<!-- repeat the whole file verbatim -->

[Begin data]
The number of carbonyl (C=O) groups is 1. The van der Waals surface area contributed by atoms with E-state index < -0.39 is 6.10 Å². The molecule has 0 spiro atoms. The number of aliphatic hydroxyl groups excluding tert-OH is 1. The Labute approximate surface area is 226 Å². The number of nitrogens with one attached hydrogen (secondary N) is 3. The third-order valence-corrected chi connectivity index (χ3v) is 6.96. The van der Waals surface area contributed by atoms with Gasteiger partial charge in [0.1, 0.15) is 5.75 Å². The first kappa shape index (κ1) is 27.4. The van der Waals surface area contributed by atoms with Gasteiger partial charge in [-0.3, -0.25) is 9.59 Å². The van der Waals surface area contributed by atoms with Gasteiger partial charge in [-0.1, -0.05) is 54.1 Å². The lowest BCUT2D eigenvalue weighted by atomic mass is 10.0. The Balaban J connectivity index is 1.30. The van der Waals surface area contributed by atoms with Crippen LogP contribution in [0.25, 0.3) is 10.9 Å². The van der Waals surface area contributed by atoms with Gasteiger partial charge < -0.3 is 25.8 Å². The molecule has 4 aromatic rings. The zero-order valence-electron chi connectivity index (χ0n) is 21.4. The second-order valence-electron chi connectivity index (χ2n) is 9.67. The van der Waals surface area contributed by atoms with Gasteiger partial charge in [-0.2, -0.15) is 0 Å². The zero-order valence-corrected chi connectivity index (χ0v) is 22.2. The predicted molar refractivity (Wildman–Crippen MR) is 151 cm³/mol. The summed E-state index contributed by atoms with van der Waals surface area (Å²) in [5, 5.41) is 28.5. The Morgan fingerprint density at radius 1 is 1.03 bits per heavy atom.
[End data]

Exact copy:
The number of carbonyl (C=O) groups is 1. The van der Waals surface area contributed by atoms with E-state index < -0.39 is 6.10 Å². The molecule has 0 spiro atoms. The number of aliphatic hydroxyl groups excluding tert-OH is 1. The Labute approximate surface area is 226 Å². The number of nitrogens with one attached hydrogen (secondary N) is 3. The third-order valence-corrected chi connectivity index (χ3v) is 6.96. The van der Waals surface area contributed by atoms with Gasteiger partial charge in [0.1, 0.15) is 5.75 Å². The first kappa shape index (κ1) is 27.4. The van der Waals surface area contributed by atoms with Gasteiger partial charge in [-0.3, -0.25) is 9.59 Å². The van der Waals surface area contributed by atoms with Gasteiger partial charge in [-0.1, -0.05) is 54.1 Å². The lowest BCUT2D eigenvalue weighted by atomic mass is 10.0. The Balaban J connectivity index is 1.30. The van der Waals surface area contributed by atoms with Crippen LogP contribution in [0.25, 0.3) is 10.9 Å². The van der Waals surface area contributed by atoms with Gasteiger partial charge < -0.3 is 25.8 Å². The molecule has 4 aromatic rings. The zero-order valence-electron chi connectivity index (χ0n) is 21.4. The second-order valence-electron chi connectivity index (χ2n) is 9.67. The van der Waals surface area contributed by atoms with Gasteiger partial charge in [-0.2, -0.15) is 0 Å². The zero-order valence-corrected chi connectivity index (χ0v) is 22.2. The predicted molar refractivity (Wildman–Crippen MR) is 151 cm³/mol. The summed E-state index contributed by atoms with van der Waals surface area (Å²) in [5, 5.41) is 28.5. The Morgan fingerprint density at radius 1 is 1.03 bits per heavy atom.